Then we must also question whether lesbians can paint naked women, or gay men paint men, and so on.

Not really. The objective is to vilify straight, white men. Consistent application of the "principal" would not serve to that end, and so isn't applied. Just asking the question marks one as the Enemy.

On a different note, my condolences also Darleen.

Ted S., Catskill Mtns., NY, USA

Am I a bad person for laughing at this headline?

Chris Ivey

Re:
a jumpsuit that flashes and vibrates whenever asteroids approach the Earth.

Is it just me, or does that millennial reporter from the Verge sound like she's just slightly brain damaged?

Farnsworth M Muldoon

Meanwhile in Uganda...

Apparently the president of Uganda is unfamiliar with English slang...

pst314

Am I a bad person for laughing at this headline?
Possibly. My immediate reaction was, 'in what barbaric place did this occur?'

pst314

David, sorry about the lack of a space between the italicized quote and my comment.

Daniel Ream

Am I a bad person for laughing at this headline?

To be honest, I'm still puzzling over this part:

NDTV reported that China has few regulations for its zoos and wildlife park, and pointed to a June incident where a donkey was dropped into a tiger pit due to unhappy business investors.

Hal

To be honest, I'm still puzzling over this part:

NDTV reported that China has few regulations for its zoos and wildlife park,

Quite. Reading assorted news, one keeps getting an impression of China having plenty of restrictions, but zero regulations.

Fred the Fourth

Darleen,
My dad was a Marine F4U driver (VMF 312) in Korea, along with his brother. Both started early enough to have WWII service records, but were still in training.
Dad passed 3 years ago.
My condolences.

Daniel Ream

a jumpsuit that flashes and vibrates whenever asteroids approach the Earth.

I just got around to watching this, and I'm baffled. For a startup's first prototype, I was expecting something a little more...actually wearable. What they've got there I could knock together out of an off-the-shelf Arduino, Raspberry Pi and a couple of programmable LED strips and a cell phone vibrator off of alibaba, in the same form factor. There's no reason the "puck" needs to be that big, they should be able to minimize it to a flat panel similar to those sound-sensitive LED Equalizer T-shirts.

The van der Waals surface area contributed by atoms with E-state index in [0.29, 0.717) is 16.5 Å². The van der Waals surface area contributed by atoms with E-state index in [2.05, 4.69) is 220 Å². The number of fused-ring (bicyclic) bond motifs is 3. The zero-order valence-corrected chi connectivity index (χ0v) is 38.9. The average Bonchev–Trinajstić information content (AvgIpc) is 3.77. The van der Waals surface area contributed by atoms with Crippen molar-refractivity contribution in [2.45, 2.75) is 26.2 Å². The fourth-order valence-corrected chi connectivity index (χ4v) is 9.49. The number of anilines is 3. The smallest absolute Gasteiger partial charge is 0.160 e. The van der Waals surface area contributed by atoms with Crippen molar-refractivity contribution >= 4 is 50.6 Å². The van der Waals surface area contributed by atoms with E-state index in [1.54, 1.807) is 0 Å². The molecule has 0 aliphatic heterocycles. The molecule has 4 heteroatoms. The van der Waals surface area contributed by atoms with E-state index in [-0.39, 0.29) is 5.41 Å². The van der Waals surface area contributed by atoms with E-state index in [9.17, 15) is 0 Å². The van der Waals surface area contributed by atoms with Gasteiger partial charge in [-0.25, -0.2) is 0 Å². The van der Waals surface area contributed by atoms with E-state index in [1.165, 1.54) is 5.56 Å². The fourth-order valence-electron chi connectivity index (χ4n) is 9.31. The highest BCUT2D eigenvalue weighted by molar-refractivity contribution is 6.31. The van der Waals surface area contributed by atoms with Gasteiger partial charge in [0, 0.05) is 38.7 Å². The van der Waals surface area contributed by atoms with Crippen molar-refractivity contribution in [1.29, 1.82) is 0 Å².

Tim Newman

Actually, there’s some Typepad maintenance ongoing at the moment, so any bumps and glitches may be due to that.

Be honest, you find the overalls rather fetching.

David

David, sorry about the lack of a space between the italicized quote and my comment.

[ Notes date and time, laminates, files away for later use. ]

Be honest, you find the overalls rather fetching.

Have you tried the, er, savouries?

They’re best downed in one.

Jonathan

Hotep trolls Starbucks:

https://twitter.com/VibeHi/status/985642512206491649

WTP

Am I a bad person for laughing at this headline?

No, you’re a racist because something something something. But that doesn’t make you a bad person. Or did you mean bad like “good”?

David
Britain’s first specialist engineering university will take school-leavers without A-level maths or physics to boost the number of female students.

Because, er, diversity, and maths is hard.

Farnsworth M Muldoon

Britain’s first specialist engineering university will take school-leavers without A-level maths or physics...

Elena Rodriguez-Falcon, 46, the university’s provost and chief academic officer [the WTF ?], said that she would welcome students with three arts A levels.

Given what passes for "art" these days, that is even less reassuring.

She said that Britain was the only country to insist that engineering students had maths and physics qualifications.

Except, of course, every other country in the Western world:

Examples of high school classes in the math and science fields needed for engineering are:

Math: Algebra I, Algebra II, Geometry, Probability & Statistics, Calculus I, and Calculus II.

Science: Physical Science, Biology, Applied Biology/Chemistry, Advanced Physics and Chemistry.

Note to self: avoid British aircraft in the near future.

R. Sherman

Britain’s first specialist engineering university will take school-leavers without A-level maths or physics...

Admission is one thing. It depends on whether the math sequence at the university level is then dumbed down in order to get a degree. At my son's STEM university, all students are required to take a math test upon admission with the results determining placement in the university math sequence. The university pays no attention to what a student had in high school or high school grades, believing its test is a better indicator of math ability.